11 years ago
    last modified: 7 years ago

    Privacy is the reason that we built our house where we did.

    We can see no houses from any windows of our house, and we can see no houses from anywhere in the yard.

    We don't even have our windows covered because the trees outside are our "drapes."

    This was after having lived in a fishbowl for 10 years...will never do that again.

  • flgargoyle
    11 years ago
    last modified: 7 years ago

    We've lived in dense suburbs for the last 30 years. The houses are 12' apart, and back yards are tiny. The result is that everyone has huge privacy fences, and neighbors aren't very, well, neighborly. My wife grew up in NYC, so she keeps the blinds closed at all times. Despite being a safe neighborhood, everyone keeps everything locked up tight, except one neighbor who leaves his garage door open 24/7 (???)

    As most of you know, we are getting close to building a home out in rural SC. We won't be able to see other houses, and they won't be able to see us. If anything, I hope it isn't TOO private! I don't know if my wife will ever get used to opening the blinds, but we'll try. The house I grew up in in CT was rural, and most of the windows didn't have drapes, so I'm used to it.

    Sadly, crime is everywhere these days, and there is a lot of theft in rural areas. We will have to lock down securely at night or when we are out. Sigh...

  • lavender_lass
    11 years ago
    last modified: 7 years ago

    My mom has a small yard in a small town, with some wonderful neighbors...and one that's not so wonderful, but is getting better. Arborvitaes make a nice living fence and arches, with honeysuckle and clematis, break up the open areas...where the fence is shorter. If you have the room, lilacs make a great shrub border, too.

    Jay- As for living in the country, get to know your neighbors and as mentioned earlier, don't tell anyone, if you're going out of town. Move the cars around, like ML does and change the order in which you park them. FYI- Everyone has extra cars in the country (I guess there's space to park them) so you'll probably end up with a few 'works in progress'. That makes it hard to know how many people live in the house.

    Another thing to think about in the country...the police are not going to get to your house very quickly. You will be 'on your own' in many respects, so plan accordingly. I don't know how you feel about self-protection, but get some big dogs, baseball bat, or whatever else will even the odds, against people trying to break into your home.

    That being said, I love the open space and that most of the time, our biggest problem with 'the neighbors' are the porcupines, racoons, and occasional skunk. Our human neighbors are pretty good. The ones closest to us, are the rural neighbors everyone wishes they had. The husband and his father in law, have actually been down in our well, with my husband, at 1 am, trying to figure out how to fix it. They also showed up (this time husband and 16 year-old son) the Christmas morning a few years ago, when our hay barn collapsed, under the snow.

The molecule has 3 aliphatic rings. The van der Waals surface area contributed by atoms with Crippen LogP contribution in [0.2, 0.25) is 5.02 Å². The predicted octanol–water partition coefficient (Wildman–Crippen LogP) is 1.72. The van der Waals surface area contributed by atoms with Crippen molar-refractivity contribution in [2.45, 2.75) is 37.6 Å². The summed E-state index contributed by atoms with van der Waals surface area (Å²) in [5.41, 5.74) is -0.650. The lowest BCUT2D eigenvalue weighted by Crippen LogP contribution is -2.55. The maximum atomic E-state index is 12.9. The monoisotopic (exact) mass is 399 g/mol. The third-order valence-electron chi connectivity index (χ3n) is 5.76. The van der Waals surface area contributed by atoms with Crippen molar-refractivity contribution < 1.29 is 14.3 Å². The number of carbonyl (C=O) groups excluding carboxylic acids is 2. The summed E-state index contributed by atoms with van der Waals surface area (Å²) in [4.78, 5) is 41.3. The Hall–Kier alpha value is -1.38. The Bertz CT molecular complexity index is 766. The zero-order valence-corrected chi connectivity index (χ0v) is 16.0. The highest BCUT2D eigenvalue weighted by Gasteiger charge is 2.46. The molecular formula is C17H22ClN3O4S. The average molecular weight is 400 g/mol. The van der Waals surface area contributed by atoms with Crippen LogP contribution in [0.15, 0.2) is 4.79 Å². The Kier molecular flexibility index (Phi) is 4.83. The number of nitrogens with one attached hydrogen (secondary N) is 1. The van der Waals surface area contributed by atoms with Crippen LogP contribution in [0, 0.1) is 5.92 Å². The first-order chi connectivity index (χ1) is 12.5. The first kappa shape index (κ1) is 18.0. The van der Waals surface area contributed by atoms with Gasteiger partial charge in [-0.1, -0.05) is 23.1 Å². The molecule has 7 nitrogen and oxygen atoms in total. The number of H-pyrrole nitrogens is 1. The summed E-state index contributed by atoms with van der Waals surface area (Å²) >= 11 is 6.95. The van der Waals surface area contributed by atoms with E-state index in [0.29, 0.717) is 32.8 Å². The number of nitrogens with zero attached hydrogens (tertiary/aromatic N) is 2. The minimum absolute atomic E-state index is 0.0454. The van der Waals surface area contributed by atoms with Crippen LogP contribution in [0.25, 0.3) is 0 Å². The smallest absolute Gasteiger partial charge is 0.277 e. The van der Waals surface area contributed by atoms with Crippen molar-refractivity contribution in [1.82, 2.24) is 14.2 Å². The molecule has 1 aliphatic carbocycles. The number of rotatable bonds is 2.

So, be safe, confuse the passers-by, get to know your neighbors (and hope you have good ones) and protect yourselves and your property. Big dogs that bark a lot are a good start. We have horses, who will chase unknown visitors, if they walk through our pasture (great for keeping out hunters)....but it's the same idea :)

  • User
    11 years ago
    last modified: 7 years ago

    In reference to the law getting to your house in time, I'll add the remark made by the neighbor who moved away and came by to visit the other day. He moved to Texas. (One of his sons lives in his house here.) He said, living in Texas, that when a trespasser came on the property, you could just shoot 'em and not have to worry about dragging them across the threshhold as far as the law was concerned. Not in the more cosmopolitan Dallas, but a little north of Houston close to Lake Conroe.

    He has acreage, not a "lot." And he has motion detection security camera on the entry gate area. Plus, signs of private property, etc. And he can access his camera on his I-Phone......which he loves, by the way....he whipped it out to use while we were chatting, finding a website right then. Now that is an interestin thing to me, because to look at him, you'd never know he knew what modern electronics were. But maybe his 4 sons educated him. Nice man but a little off the beaten path for the suburbs.
    :)

  • graycern
    11 years ago
    last modified: 7 years ago

    I liked my privacy. Our first home was a new-build. I hated our tiny backyard because there was a whole line of 2 storey homes behind us that looked down on our yard. Being a new house there were no mature trees to give privacy and the fence did not stop people from looking into our yard from the second floor. Whenever I was in the yard I felt very exposed. We put in a patio, while our neighbours put an elevated deck up. Honestly, we could see everything as their deck was above the level of the 6 ft. fence. It was like they were on a stage. We never really spent much time in that yard because I just didn't feel comfortable.
    When we were looking for our current house the privacy of the yard was very important. We do live in the city on a subdivision lot but we found a lot that has a ravine across the back. Only our neighbours on either side could possibly see into our yard (neither has an elevated deck so the fence provides good privacy). We invested in having a nursery plant larger size, more mature trees which have added to our privacy. Because we have more privacy we tend to spend more time outside now.